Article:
"Many countries are increasing their investment in early learning because of the significant benefits to children's education and life outcomes that it provides. Australia has a lot of catching up to do."
Education Minister Simon Birmingham said it was not fair to compare raw Australian childcare fees with other countries.
Senator Birmingham said Australian parents were paying 15.7 per cent of their household income on childcare costs - just above the OECD average of 12.6 per cent.
"Families are feeling the pinch but the data shows child care in Australia is more affordable than the US, UK, New Zealand, Canada and Ireland and our reforms will put more money in the pockets of parents," Mr Birmingham said.
"While we have reduced the increases in child care costs for Australian families as much as possible within the current system, we need to go further.
Our reforms will help fix the broken child care system with a complete overhaul."
- How can childcare be more affordable?
- How can all children have adequate access to quality early childhood development and care?
- Do you have a great idea to solve childcare crisis?
Get expert advice and join the debate for a chance to win $500 todayMonday at wtf.org.au or on Facebook and Twitter #WTFAustralia.
NUMBERS BASED ON A CHILD ATTENDING 5 DAYS A WEEK
Cost at a $180 a day (some centres in inner metro areas charge up to $200) long daycare centre: (5 days a week for 52 weeks a year = 260 days) = $46,800 a year ($52,000 if paying $200) $150 a day = $39,000
After government subsidy of $7613 in 2017/18 financial year = $39,187 ($44,387) $150 a day = $31,387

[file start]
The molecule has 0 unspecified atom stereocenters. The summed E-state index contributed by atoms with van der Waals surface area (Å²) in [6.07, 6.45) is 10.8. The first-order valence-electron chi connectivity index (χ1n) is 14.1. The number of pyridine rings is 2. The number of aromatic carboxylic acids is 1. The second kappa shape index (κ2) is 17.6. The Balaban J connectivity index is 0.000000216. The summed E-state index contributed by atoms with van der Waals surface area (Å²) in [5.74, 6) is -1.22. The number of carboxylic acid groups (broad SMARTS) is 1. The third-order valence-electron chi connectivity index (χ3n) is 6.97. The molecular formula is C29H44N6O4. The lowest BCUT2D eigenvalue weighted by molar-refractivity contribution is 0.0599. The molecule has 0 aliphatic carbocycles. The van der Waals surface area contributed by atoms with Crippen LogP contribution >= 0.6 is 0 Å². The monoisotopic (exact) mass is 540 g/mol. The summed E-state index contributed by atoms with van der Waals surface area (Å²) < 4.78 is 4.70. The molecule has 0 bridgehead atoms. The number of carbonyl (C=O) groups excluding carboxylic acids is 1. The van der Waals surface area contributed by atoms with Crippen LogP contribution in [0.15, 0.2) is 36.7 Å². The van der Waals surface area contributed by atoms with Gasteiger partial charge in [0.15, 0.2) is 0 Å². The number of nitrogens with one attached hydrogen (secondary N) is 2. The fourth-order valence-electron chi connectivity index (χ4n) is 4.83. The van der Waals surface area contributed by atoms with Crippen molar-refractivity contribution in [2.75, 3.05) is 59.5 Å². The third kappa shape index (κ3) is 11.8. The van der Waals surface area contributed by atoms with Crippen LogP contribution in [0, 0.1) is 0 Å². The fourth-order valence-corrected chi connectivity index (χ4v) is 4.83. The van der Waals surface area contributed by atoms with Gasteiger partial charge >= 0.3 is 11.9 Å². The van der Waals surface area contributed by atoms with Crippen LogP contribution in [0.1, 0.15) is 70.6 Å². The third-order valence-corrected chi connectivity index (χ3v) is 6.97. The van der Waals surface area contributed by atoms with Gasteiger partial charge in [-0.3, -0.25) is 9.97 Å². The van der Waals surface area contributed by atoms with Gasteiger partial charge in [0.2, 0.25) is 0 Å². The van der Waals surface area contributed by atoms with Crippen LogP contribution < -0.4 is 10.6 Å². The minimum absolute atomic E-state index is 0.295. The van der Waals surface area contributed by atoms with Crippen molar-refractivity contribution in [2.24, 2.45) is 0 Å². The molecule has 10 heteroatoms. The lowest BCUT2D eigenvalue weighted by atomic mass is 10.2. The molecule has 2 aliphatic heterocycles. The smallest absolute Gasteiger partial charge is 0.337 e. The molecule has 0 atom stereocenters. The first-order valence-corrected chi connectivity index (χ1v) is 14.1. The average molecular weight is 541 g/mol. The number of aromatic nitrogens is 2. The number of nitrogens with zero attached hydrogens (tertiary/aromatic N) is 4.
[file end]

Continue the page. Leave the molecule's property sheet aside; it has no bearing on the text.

After government subsidy of $10,000 for families earning a combined income of $185,000 beginning 2018/19 financial year = $36,800 ($42,000) $150 a day = $29,000
After government subsidy for families earning less than $185,000: $23,400 ($26,000).
15 hours of free preschool is not accessible until the age of 4 (or the year the child turns 4) and is not a guaranteed right for every child due to availability.
The average Australian wage, including bonuses is around $82,000 meaning dual income families only have to earn $10,500 above the average wage to reach the $185,000 cap.
Cost and government subsidy varies per state.
In the cheapest state, Berlin parents pay a maximum of 23 euros ($A34) per month for five days a week full long-day childcare from the age of 1.
This fee is only to cover food (which is all meals throughout the day and a hot lunch) and = $408 a year.
In the most expensive state, Schleswig-Holstein parents pay a maximum of €250 ($A383) = $4596 a year.
ENGLAND, SCOTLAND, WALES:
In Inner London where childcare is the most expensive across the UK: £290.73 ($A500.53) per week = $26,027.56 a year.
Some children from the age of 2 and all children from the age of 3 get access to 15-30 hours of free early childhood education.
In Ireland's capital Dublin the most a parent pays for childcare is €185 ($A283.66) a week = $14,750.32 a year. The least a parent pays after government subsidies is €60 ($A90) a week = $4784 a year